John W. Peterson

In today’s post I’m responding to and expanding on my daughter’s Advent Calendar post about Christmas music. She mentioned one of our family’s humorous memories of her misunderstanding of words or phrases – this incident was about the song, “Sleep, Holy Child,” which she requested as ” ‘Poly Child.” Kay was three at the time so her memory is one of an oft-repeated story rather than a remembrance of the song.

At Christmas of 1963, we were living in Shawnee, Oklahoma where Wayne was attending OBU after sensing and responding to a call to preach. We had joined the First Baptist Church of Shawnee and that Christmas the choir was presenting John W. Peterson’s excellent Christmas cantata, Night of Miracles; I was the soprano soloist for the earlier-mentioned lullaby, which is a really lovely song. After a rehearsal in the auditorium, Kay walked over and asked, sing ‘Poly child, mommy, sing ‘Poly child.”

John W. Peterson was a prolific composer of sacred music having written over 1,000 Christian songs and 35 cantatas and musicals and, according to his website, his music has sold over 10,000,000 copies worldwide. Some of my most enjoyable Christmas and Easter cantatas as well as songs were written by him and over the years I sang many of them as solos. As evidence of the enduring quality of his music, a search of YouTube yielded a clip of “Sleep, Holy Child” sung by Marilyn Cotton and which includes the lyrics.

Around 1976, when we were living in Durham, North Carolina, the ministers of music got together to plan a program they called “1000 Voices Singing for Christ.” They invited John W. Peterson to direct the orchestra and choir and a well-known pianist and composer, Don Wyrtzen, to play the piano. There was to be one soloist for the event to be selected by audition. My choir director, George Archer, asked me to audition, so I did.At that time I was studying voice with Kathryn Posner (an excellent teacher) and about this same period of time had the opportunity to sing a small role in Puccini’s Sister Angelica with the newly founded North Carolina Lyric Opera.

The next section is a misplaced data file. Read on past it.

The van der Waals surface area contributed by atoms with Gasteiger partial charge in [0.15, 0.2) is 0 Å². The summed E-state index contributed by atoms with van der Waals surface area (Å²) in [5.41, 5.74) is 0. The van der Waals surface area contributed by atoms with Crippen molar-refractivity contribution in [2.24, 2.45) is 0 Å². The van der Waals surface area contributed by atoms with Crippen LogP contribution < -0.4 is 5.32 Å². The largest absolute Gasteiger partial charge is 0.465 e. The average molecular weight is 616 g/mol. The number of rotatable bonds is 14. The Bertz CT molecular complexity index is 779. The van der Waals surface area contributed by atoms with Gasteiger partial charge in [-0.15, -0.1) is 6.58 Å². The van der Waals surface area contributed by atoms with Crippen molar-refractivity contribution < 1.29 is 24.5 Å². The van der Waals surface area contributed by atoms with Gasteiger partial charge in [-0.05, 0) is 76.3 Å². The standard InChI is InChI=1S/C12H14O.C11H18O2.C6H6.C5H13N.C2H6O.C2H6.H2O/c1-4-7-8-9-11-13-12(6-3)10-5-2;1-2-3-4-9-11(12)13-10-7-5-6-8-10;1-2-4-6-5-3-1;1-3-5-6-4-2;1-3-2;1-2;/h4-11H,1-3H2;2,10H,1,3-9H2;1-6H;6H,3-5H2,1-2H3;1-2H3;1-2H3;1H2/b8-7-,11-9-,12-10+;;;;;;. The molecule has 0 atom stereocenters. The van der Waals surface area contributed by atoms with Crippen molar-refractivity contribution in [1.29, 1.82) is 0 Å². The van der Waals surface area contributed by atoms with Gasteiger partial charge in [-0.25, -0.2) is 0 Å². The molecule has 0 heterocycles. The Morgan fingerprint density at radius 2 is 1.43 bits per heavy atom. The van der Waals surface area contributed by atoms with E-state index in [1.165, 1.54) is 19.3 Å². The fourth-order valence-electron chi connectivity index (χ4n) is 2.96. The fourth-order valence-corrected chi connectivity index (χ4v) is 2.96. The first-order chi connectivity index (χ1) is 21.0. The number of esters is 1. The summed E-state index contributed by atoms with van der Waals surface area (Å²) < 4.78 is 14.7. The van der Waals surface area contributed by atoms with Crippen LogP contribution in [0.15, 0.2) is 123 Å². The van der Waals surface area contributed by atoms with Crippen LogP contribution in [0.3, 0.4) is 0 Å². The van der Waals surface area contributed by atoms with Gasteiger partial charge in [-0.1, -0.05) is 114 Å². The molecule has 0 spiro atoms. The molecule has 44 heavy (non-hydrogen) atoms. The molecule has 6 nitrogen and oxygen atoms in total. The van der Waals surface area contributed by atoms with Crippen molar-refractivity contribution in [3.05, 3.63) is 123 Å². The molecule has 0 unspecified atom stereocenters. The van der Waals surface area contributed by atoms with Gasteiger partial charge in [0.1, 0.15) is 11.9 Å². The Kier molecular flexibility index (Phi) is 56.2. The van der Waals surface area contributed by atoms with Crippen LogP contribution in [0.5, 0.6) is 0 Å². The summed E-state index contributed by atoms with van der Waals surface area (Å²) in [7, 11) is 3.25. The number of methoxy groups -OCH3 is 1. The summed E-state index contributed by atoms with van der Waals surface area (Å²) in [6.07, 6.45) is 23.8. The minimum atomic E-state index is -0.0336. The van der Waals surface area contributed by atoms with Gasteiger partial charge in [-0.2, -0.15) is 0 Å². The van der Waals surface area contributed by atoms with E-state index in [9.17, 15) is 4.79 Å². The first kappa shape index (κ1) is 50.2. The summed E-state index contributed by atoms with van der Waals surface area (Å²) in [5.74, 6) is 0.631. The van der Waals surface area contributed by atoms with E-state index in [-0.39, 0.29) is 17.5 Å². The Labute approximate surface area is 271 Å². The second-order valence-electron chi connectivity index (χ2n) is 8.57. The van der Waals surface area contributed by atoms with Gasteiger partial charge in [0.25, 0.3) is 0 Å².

The auditions for the 1,000 Voices Singing for Christ event were conducted by Mr. Peterson and Mr. Wyrtzen themselves. I don’t remember where the auditions were held but it was in a church rehearsal room somewhere in Durham; I arrived fairly late in the day after the guest musicians had apparently listened to a long stream of church soloists. Mr. Peterson was sitting in a choir chair and Mr. Wyrtzen was sitting at the keyboard and neither of them looked up when I walked in. I found a picture of Mr. Wyrtzen sitting at the keyboard at an angle to it as he was that day, except that day he had no smile but rather looked like a dictionary definition of bored, as though he could wait no longer for this day to be over.

I also don’t recall what they wanted to hear as part of the audition, but Mr. Wyrtzen began the accompaniment, with no acknowledgment of my presence; however, when I began to sing Mr. Wyrtzen snapped his head up to look at me so quickly he almost fell off the piano bench. Though Mr. Peterson was not so precariously sitting on his chair as to potentially fall off, he too came alert and both of them began to listen with enthusiasm. After I finished singing, they talked with me on a personal level and Mr. Wrytzen laughed with me over his response when he told me what a pleasant surprise it had been to finally hear someone sing beautifully.

I was selected as the soloist for the occasion, which was held at Duke University stadium. The choir and orchestra filled one end of the stands and a huge audience filled in the other sides of the stadium for a well-attended and well-received afternoon of singing praises. I don’t remember what solo was a part of that event; I just know it was a special treat for me to meet and work with both of these excellent church musicians, but particularly John Peterson since I had loved and sung so many of his beautiful songs for so many years.